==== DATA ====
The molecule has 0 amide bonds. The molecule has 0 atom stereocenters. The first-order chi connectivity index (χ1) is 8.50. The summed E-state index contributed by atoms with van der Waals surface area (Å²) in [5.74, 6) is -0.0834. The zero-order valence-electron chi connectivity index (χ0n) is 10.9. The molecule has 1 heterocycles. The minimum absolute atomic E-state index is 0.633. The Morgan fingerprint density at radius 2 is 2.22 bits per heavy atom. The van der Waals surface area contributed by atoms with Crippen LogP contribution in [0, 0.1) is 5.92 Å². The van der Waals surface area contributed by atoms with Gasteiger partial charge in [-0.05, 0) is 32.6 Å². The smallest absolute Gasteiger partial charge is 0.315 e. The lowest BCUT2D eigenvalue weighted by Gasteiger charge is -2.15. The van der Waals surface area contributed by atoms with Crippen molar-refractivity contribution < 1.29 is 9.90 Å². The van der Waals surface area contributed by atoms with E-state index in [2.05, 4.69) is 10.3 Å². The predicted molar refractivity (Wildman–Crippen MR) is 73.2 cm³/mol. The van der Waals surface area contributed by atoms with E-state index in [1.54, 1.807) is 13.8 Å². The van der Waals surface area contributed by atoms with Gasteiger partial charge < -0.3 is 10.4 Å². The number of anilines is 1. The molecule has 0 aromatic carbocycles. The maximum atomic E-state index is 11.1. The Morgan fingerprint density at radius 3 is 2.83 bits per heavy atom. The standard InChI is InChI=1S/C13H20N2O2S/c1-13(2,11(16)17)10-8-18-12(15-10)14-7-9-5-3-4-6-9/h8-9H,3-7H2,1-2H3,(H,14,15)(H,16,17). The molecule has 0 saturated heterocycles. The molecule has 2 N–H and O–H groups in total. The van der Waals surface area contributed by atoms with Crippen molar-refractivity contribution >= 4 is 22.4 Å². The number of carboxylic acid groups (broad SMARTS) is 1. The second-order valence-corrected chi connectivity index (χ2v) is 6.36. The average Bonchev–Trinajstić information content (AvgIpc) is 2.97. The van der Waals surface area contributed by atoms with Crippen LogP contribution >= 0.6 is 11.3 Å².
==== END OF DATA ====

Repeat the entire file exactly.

The molecule has 0 amide bonds. The molecule has 0 atom stereocenters. The first-order chi connectivity index (χ1) is 8.50. The summed E-state index contributed by atoms with van der Waals surface area (Å²) in [5.74, 6) is -0.0834. The zero-order valence-electron chi connectivity index (χ0n) is 10.9. The molecule has 1 heterocycles. The minimum absolute atomic E-state index is 0.633. The Morgan fingerprint density at radius 2 is 2.22 bits per heavy atom. The van der Waals surface area contributed by atoms with Crippen LogP contribution in [0, 0.1) is 5.92 Å². The van der Waals surface area contributed by atoms with Gasteiger partial charge in [-0.05, 0) is 32.6 Å². The smallest absolute Gasteiger partial charge is 0.315 e. The lowest BCUT2D eigenvalue weighted by Gasteiger charge is -2.15. The van der Waals surface area contributed by atoms with Crippen molar-refractivity contribution < 1.29 is 9.90 Å². The van der Waals surface area contributed by atoms with E-state index in [2.05, 4.69) is 10.3 Å². The predicted molar refractivity (Wildman–Crippen MR) is 73.2 cm³/mol. The van der Waals surface area contributed by atoms with E-state index in [1.54, 1.807) is 13.8 Å². The van der Waals surface area contributed by atoms with Gasteiger partial charge < -0.3 is 10.4 Å². The number of anilines is 1. The molecule has 0 aromatic carbocycles. The maximum atomic E-state index is 11.1. The Morgan fingerprint density at radius 3 is 2.83 bits per heavy atom. The standard InChI is InChI=1S/C13H20N2O2S/c1-13(2,11(16)17)10-8-18-12(15-10)14-7-9-5-3-4-6-9/h8-9H,3-7H2,1-2H3,(H,14,15)(H,16,17). The molecule has 0 saturated heterocycles. The molecule has 2 N–H and O–H groups in total. The van der Waals surface area contributed by atoms with Crippen molar-refractivity contribution >= 4 is 22.4 Å². The number of carboxylic acid groups (broad SMARTS) is 1. The second-order valence-corrected chi connectivity index (χ2v) is 6.36. The average Bonchev–Trinajstić information content (AvgIpc) is 2.97. The van der Waals surface area contributed by atoms with Crippen LogP contribution >= 0.6 is 11.3 Å².